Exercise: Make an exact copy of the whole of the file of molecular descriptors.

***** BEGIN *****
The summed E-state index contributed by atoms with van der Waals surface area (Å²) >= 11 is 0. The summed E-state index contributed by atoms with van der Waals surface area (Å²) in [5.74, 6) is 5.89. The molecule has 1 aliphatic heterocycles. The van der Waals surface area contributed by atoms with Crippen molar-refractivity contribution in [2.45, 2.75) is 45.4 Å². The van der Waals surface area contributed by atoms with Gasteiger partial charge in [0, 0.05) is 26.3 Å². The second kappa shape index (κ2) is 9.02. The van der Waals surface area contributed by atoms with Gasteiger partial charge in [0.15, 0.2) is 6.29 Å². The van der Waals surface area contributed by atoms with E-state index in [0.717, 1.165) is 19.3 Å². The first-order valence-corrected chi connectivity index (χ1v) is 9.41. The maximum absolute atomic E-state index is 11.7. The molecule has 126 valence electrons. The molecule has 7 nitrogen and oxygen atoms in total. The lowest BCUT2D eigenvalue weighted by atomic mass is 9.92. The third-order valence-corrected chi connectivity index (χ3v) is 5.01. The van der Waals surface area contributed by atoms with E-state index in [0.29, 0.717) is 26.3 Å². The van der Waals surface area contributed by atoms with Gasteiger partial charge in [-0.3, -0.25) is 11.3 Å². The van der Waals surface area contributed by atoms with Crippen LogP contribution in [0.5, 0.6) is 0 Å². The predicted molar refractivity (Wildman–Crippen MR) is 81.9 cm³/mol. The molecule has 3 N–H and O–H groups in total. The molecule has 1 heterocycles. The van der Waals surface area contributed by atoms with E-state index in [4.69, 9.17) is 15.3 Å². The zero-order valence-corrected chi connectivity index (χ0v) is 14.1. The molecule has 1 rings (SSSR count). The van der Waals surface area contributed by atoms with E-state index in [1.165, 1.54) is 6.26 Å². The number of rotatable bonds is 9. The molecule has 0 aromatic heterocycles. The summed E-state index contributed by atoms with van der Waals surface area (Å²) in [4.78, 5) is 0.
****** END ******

The summed E-state index contributed by atoms with van der Waals surface area (Å²) >= 11 is 0. The summed E-state index contributed by atoms with van der Waals surface area (Å²) in [5.74, 6) is 5.89. The molecule has 1 aliphatic heterocycles. The van der Waals surface area contributed by atoms with Crippen molar-refractivity contribution in [2.45, 2.75) is 45.4 Å². The van der Waals surface area contributed by atoms with Gasteiger partial charge in [0, 0.05) is 26.3 Å². The second kappa shape index (κ2) is 9.02. The van der Waals surface area contributed by atoms with Gasteiger partial charge in [0.15, 0.2) is 6.29 Å². The van der Waals surface area contributed by atoms with E-state index in [0.717, 1.165) is 19.3 Å². The first-order valence-corrected chi connectivity index (χ1v) is 9.41. The maximum absolute atomic E-state index is 11.7. The molecule has 126 valence electrons. The molecule has 7 nitrogen and oxygen atoms in total. The lowest BCUT2D eigenvalue weighted by atomic mass is 9.92. The third-order valence-corrected chi connectivity index (χ3v) is 5.01. The van der Waals surface area contributed by atoms with E-state index in [0.29, 0.717) is 26.3 Å². The van der Waals surface area contributed by atoms with Gasteiger partial charge in [-0.3, -0.25) is 11.3 Å². The van der Waals surface area contributed by atoms with Crippen LogP contribution in [0.5, 0.6) is 0 Å². The predicted molar refractivity (Wildman–Crippen MR) is 81.9 cm³/mol. The molecule has 3 N–H and O–H groups in total. The molecule has 1 heterocycles. The van der Waals surface area contributed by atoms with E-state index in [4.69, 9.17) is 15.3 Å². The zero-order valence-corrected chi connectivity index (χ0v) is 14.1. The molecule has 1 rings (SSSR count). The van der Waals surface area contributed by atoms with E-state index in [1.165, 1.54) is 6.26 Å². The number of rotatable bonds is 9. The molecule has 0 aromatic heterocycles. The summed E-state index contributed by atoms with van der Waals surface area (Å²) in [4.78, 5) is 0.